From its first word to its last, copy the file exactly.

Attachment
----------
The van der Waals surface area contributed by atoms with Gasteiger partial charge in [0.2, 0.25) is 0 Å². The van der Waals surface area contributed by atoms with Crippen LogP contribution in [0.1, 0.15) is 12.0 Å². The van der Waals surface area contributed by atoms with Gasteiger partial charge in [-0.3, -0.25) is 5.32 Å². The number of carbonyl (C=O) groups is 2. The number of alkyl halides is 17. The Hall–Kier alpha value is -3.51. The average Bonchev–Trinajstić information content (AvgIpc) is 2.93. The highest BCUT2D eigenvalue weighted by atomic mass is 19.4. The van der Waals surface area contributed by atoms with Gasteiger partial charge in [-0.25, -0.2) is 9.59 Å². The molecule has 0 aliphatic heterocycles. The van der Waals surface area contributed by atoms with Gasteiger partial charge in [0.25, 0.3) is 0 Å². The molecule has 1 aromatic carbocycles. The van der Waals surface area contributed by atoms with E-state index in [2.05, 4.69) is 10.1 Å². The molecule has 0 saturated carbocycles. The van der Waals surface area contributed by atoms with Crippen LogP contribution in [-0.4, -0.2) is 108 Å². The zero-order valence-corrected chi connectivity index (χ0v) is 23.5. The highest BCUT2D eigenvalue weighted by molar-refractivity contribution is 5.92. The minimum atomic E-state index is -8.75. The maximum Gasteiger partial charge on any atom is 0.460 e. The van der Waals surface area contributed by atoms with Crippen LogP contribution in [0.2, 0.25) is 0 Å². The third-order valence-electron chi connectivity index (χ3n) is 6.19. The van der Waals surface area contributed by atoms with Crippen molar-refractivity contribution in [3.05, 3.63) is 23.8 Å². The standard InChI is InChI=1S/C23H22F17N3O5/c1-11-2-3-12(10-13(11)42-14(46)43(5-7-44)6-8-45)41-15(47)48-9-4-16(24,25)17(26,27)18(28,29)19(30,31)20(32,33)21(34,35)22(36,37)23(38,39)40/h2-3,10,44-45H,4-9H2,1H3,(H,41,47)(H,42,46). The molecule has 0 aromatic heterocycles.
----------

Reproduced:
The van der Waals surface area contributed by atoms with Gasteiger partial charge in [0.2, 0.25) is 0 Å². The van der Waals surface area contributed by atoms with Crippen LogP contribution in [0.1, 0.15) is 12.0 Å². The van der Waals surface area contributed by atoms with Gasteiger partial charge in [-0.3, -0.25) is 5.32 Å². The number of carbonyl (C=O) groups is 2. The number of alkyl halides is 17. The Hall–Kier alpha value is -3.51. The average Bonchev–Trinajstić information content (AvgIpc) is 2.93. The highest BCUT2D eigenvalue weighted by atomic mass is 19.4. The van der Waals surface area contributed by atoms with Gasteiger partial charge in [-0.25, -0.2) is 9.59 Å². The molecule has 0 aliphatic heterocycles. The van der Waals surface area contributed by atoms with Gasteiger partial charge in [0.25, 0.3) is 0 Å². The molecule has 1 aromatic carbocycles. The van der Waals surface area contributed by atoms with E-state index in [2.05, 4.69) is 10.1 Å². The molecule has 0 saturated carbocycles. The van der Waals surface area contributed by atoms with Crippen LogP contribution in [-0.4, -0.2) is 108 Å². The zero-order valence-corrected chi connectivity index (χ0v) is 23.5. The highest BCUT2D eigenvalue weighted by molar-refractivity contribution is 5.92. The minimum atomic E-state index is -8.75. The maximum Gasteiger partial charge on any atom is 0.460 e. The van der Waals surface area contributed by atoms with Crippen LogP contribution in [0.2, 0.25) is 0 Å². The third-order valence-electron chi connectivity index (χ3n) is 6.19. The van der Waals surface area contributed by atoms with Crippen molar-refractivity contribution in [3.05, 3.63) is 23.8 Å². The standard InChI is InChI=1S/C23H22F17N3O5/c1-11-2-3-12(10-13(11)42-14(46)43(5-7-44)6-8-45)41-15(47)48-9-4-16(24,25)17(26,27)18(28,29)19(30,31)20(32,33)21(34,35)22(36,37)23(38,39)40/h2-3,10,44-45H,4-9H2,1H3,(H,41,47)(H,42,46). The molecule has 0 aromatic heterocycles.